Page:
Ectopic pregnancy happens when the fertilized ovum implants outside the endometrial lining of the uterus.
Accurate early diagnosis is life-saving, reduces invasive diagnostic procedures & allows conservative treatment that can preserve fertility.
Ectopic pregnancy must be excluded in women of reproductive age w/ a positive pregnancy test, abdominal pain & vaginal bleeding.
Ruptured ectopic pregnancy remains to be the leading cause of maternal mortality in the first trimester.

Principles of Therapy

  • Treatment decision should be made on an individual basis
  • For heterotopic pregnancy, the IUP must be considered when planning management 

Surgical Management

  • Surgical treatment remains the preferred approach for most ectopic pregnancies

Surgical management is indicated if:

  • The patient’s condition deteriorates
  • β-hCG levels are rising or plateaued and ectopic mass >3-4 cm
  • Unreliable patient who may not be available for close follow-up

Medical Management

  • Success is greatest if gestation <6 weeks and tubal mass <3.5 cm in diameter
  • Serial measurements of β-hCG are necessary in patients being managed medically

Medical management may be an option if:

  • Patient is hemodynamically stable with normal hemogram and normal liver and renal function
  • Ectopic pregnancy has been confirmed by US
  • Ectopic mass has not ruptured and is <3-4 cm in diameter by US
  • Absence of active bleeding or signs of hemoperitoneum
  • Patients with β-hCG levels <5000 IU/L (5000 mIU/mL) are more likely to respond to therapy
  • Patient is willing to comply with close follow-up

Medical management is contraindicated if:

  • Breastfeeding
  • Presence of fetal cardiac activity
  • Presence of fluid in the cul-de-sac
  • Immunodeficiency
  • β-hCG levels >5000 IU/L (5000 mIU/mL)
  • Presence of contraindications related to Methotrexate use
  • Ruptured ectopic pregnancy
  • Active pulmonary or peptic ulcer disease

Expectant Management

  • May be considered if the patient remains stable, is reliable and is willing to accept the potential risk of tubal rupture
  • Evidence of resolution eg declining β-hCG levels
  • 68-77% of ectopic pregnancies resolve without intervention but clinical markers to identify these patients have not been defined
  • Spontaneous resolution is more likely in patients with β-hCG levels <1000 IU/L (1000 mIU/mL)
  • Risk of rupture will remain until pregnancy is completely resolved
  • Serial measurements of β-hCG are necessary in patients being managed expectantly

Expectant management may be an option if:

  • β-hCG levels are <1000 IU/L (1000 mIU/mL) and are declining
  • Vaginal sonography shows no evidence of intra-abdominal rupture or bleeding
  • Patient is willing to comply with close follow-up



  • Action: Methotrexate is a folic acid antagonist that interferes with DNA synthesis in rapidly dividing cells like the trophoblastic tissue
  • Effects: Reported success rates are between 65-95%
    • Treatment success rates following Methotrexate therapy are comparable to surgery
    • Failure rates are higher with larger ectopic pregnancies, evidence of fetal cardiac activity and higher β-hCG levels
    • Studies have shown that a single-dose protocol may have similar efficacy to a multidose protocol
      • Failure rate is lower with multidose Methotrexate
  • Patients for Methotrexate therapy must be hemodynamically stable with serum β-hCG level of <5000 IU/L, has no demonstrated US evidence of fetal cardiac activity or IUP and no abdominal pain that is severe or persistent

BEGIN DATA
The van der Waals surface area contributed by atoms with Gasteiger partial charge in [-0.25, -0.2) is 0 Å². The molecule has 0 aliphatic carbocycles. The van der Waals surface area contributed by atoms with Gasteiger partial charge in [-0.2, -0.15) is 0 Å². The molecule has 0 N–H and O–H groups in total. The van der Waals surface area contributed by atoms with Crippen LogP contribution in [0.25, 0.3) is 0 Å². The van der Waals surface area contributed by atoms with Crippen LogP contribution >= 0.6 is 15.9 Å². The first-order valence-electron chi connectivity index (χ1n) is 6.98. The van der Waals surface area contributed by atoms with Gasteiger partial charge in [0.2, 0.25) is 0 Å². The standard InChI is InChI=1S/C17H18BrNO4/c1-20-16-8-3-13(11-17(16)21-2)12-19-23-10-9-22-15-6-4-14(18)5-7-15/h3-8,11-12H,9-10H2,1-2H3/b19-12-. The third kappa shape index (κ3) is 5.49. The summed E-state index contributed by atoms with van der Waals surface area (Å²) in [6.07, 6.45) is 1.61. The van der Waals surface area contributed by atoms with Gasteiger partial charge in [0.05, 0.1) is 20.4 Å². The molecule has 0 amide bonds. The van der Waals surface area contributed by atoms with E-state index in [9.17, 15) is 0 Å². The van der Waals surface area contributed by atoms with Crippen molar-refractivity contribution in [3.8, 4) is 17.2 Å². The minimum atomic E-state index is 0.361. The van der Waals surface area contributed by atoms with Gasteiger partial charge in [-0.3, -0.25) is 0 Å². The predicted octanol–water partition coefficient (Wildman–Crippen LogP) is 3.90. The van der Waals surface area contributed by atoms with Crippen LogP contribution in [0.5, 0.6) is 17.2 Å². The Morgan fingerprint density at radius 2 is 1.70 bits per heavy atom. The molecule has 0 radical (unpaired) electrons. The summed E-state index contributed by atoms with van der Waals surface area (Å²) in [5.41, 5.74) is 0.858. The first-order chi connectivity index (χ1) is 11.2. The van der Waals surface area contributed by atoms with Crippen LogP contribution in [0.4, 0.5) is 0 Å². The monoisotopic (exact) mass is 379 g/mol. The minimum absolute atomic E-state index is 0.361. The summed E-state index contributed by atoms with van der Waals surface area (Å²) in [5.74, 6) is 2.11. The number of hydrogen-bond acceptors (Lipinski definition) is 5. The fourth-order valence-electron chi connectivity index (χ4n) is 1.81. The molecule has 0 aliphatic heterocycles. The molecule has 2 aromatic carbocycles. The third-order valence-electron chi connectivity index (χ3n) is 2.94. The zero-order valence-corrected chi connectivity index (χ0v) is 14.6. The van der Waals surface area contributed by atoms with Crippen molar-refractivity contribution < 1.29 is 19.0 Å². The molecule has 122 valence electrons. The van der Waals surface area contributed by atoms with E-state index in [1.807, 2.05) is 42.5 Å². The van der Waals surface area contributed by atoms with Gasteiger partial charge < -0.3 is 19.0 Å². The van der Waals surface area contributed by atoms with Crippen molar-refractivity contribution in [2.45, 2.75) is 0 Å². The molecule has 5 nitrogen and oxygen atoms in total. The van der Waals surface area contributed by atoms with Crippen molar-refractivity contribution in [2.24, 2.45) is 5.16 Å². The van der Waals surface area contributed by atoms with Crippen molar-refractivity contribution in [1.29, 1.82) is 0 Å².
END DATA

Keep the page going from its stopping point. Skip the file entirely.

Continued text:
• Methotrexate treatment of tubal ectopic pregnancy has no effect on ovarian reserve  
  • Muscle relaxation training may be of help to patients on Methotrexate therapy 
  • Patients treated with Methotrexate may experience self-limiting abdominal pain which may mimic acute ectopic rupture, a transient rise in β-hCG levels, and vaginal spotting or bleeding
  • Side effects are infrequent with short regimen but can also be mitigated by co-administration of Leucovorin
  • Patient must be willing and available for close follow-up which may take as long as 7 weeks
    • β-hCG level should be followed up until it becomes undetectable or decreases to <15 IU/L
      • If hCG level increases or plateaus, patient may be given another dose of Methotrexate
    • Patient should also be made aware that medical therapy fails in approximately 5-10% of patients and will lead to surgery
  • Patients who underwent Methotrexate therapy must wait for at least 3 months before attempting to become pregnant again

Expectant Management

  • Expectant management with close observation may be undertaken in an attempt to increase possible future tubal patency in carefully selected patients
  • This option should be offered only when transvaginal US fails to locate the gestational sac and the serum levels of β-hCG and progesterone are low and declining
    • Candidates must be asymptomatic and clinically stable with declining β-hCG levels, initially <1500 IU/L
  • Serum β-hCG should be monitored on weekly basis while transvaginal US is done on weekly interval to confirm reduction in hCG level and decrease in the adnexal mass size in 7 days
    • Thereafter, serum β-hCG and transvaginal US monitoring are done on a weekly basis until serum hCG concentration is no longer detectable since there are reports of tubal rupture at low levels of β-hCG
  • This method of treatment tends to be discouraged due to persistence of the risk of rupture until the pregnancy has been completely resolved

Anti-D Immunoglobulin

  • Based on expert opinion, anti-D immunoglobulin is recommended in nonsensitized patients who are rhesus negative and who have ectopic pregnancy
  • Anti-D prophylaxis may be offered to women who had surgical removal of an ectopic pregnancy or if bleeding is heavy, repeated or with abdominal pain 
  • Suggested dose is 250 IU (50 mcg)
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